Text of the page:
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The Future Skills Challenge
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The Future Skills Challenge

It is claimed that up to 50% of all employees will need some degree of reskilling by 2025 as the adoption of technology continues to increase. Critical thinking and problem-solving and newly emerging skills in self-management such as active learning, resilience, stress tolerance and flexibility are becoming much more prominent.
Young woman is thinking about future education opportunities by chalk board
© DCU

It is claimed that up to 50% of all employees will need some degree of reskilling by 2025 as the adoption of technology continues to increase. Critical thinking and problem-solving and newly emerging skills in self-management such as active learning, resilience, stress tolerance and flexibility are becoming much more prominent.

Let us take a closer look at this highly topical subject of future skills.

“It’s hard to make predictions…
…especially about the future”.

This quote is attributed (rightly or wrongly) to Yogi Berra, a famous American baseball player and coach, and in this, he was entirely correct. Nevertheless, it is important to try to do so. As Professor Gilly Salmon (2019) writes in a useful and thought-provoking Education 4.0 think piece:

“…forget SMART goals use FAST instead: Frequently discussed, Ambitious, Specific and Transparent. It’s important to do things quickly and be open to challenge and change. This is how we create Education 4.0, rather than risk see it pass us by” (p. 110).

We chose the title of this step carefully, as the central topics in the Future Skills discussion are all very much developing, fluid trends rather than established realities. They reflect possibility, not necessarily probability, but the wider questions that they provoke are all important for 21st century educators to consider. It follows that they are also open to debate, contestation, and shaping from a wide variety of stakeholders and perspectives, so we encourage you to do just that! As the COVID-19 pandemic has demonstrated across many fronts, it is often the most unexpected of events that lead to transformative change.

This illustration depicts the growth of industry throughout the ages. Starting at 1784 as industry 1.0 where mechanization, steam power and weaving looms were used. On to 1870, industry 2.0, where mass production, assembly line and electrical energy was prominent. Industry 3.0 with automation, computers and electronics. And finally, industry 4.0, where cyber, physical systems, internet of things and networks are used.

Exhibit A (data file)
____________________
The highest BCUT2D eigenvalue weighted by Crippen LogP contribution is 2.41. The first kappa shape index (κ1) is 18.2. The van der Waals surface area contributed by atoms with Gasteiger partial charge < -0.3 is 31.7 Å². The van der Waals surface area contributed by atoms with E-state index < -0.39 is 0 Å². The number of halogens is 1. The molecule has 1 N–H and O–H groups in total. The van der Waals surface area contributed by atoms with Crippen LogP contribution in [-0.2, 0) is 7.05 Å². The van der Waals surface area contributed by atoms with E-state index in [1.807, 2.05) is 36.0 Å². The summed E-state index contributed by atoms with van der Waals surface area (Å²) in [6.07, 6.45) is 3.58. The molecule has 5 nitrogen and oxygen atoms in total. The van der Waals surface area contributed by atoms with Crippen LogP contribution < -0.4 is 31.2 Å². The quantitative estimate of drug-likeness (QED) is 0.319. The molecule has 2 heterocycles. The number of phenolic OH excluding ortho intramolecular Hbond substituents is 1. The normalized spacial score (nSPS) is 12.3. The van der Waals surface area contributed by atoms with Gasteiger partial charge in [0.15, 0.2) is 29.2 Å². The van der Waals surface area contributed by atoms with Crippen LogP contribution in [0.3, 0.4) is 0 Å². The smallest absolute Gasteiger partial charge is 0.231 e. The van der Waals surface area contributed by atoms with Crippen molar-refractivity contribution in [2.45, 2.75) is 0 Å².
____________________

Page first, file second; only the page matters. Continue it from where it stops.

The recent pandemic, however, is not the only momentous event that is occurring and through which we are all living. Other examples include:

  • Technological changes, leading to increasing disruption,
  • An ever-more globally connected world, with shared challenges,
  • Societal trends such as tensions between the rise of individualism, nationalism and decolonization, and,
  • The emergence of Industry 4.0, including employment trends of automation and the growth of a “gig-economy”.

These are all wider forces in which educators, and the higher educational systems, exist. Changing ways of working, learning and living are all visible across the globe, bringing new questions to light and new issues to tackle. More broadly still, climate change has brought, and will likely intensify, a range of tensions and questions regarding the sustainability of the way we do business, travel and maintain a planet which is habitable and safe.

2 billion new learners between now and 2050.

No institution is an island, thus we raise the wider change forces mentioned above. The above issues are all implicated and relevant to discussions about how higher education is likely to change over the 21st Century. For example, due to demographic factors alone demand for higher education is expected to significantly increase, with 41% of the African population currently under the age of 15. Indeed, HolonIQ estimates that nearly 1 billion additional higher education places will be required by the year 2050 to meet this demand. As the calculations in the above figure illustrate, even if we built one new university, with a capacity to accommodate 30,000 students, every single day for the next 30-years, we would only meet around a third of this demand for places. This suggests part of the solution has to involve new models of online education.

As this example is only one of many changing forces, with the year 2030 in mind, we ask you to consider and share your responses to the following questions:

  • What changes do you think are going to be most-substantial to the higher education system over the next ten years?
  • How will these most-substantial changes affect or seriously impact your own university or college?
  • What impact do you think these changes will have on the lives of a typical student at your institution?

These changes can be social, technological, economic or, as we have indicated above, a combination of many different facets – the choice is yours!

© DCU
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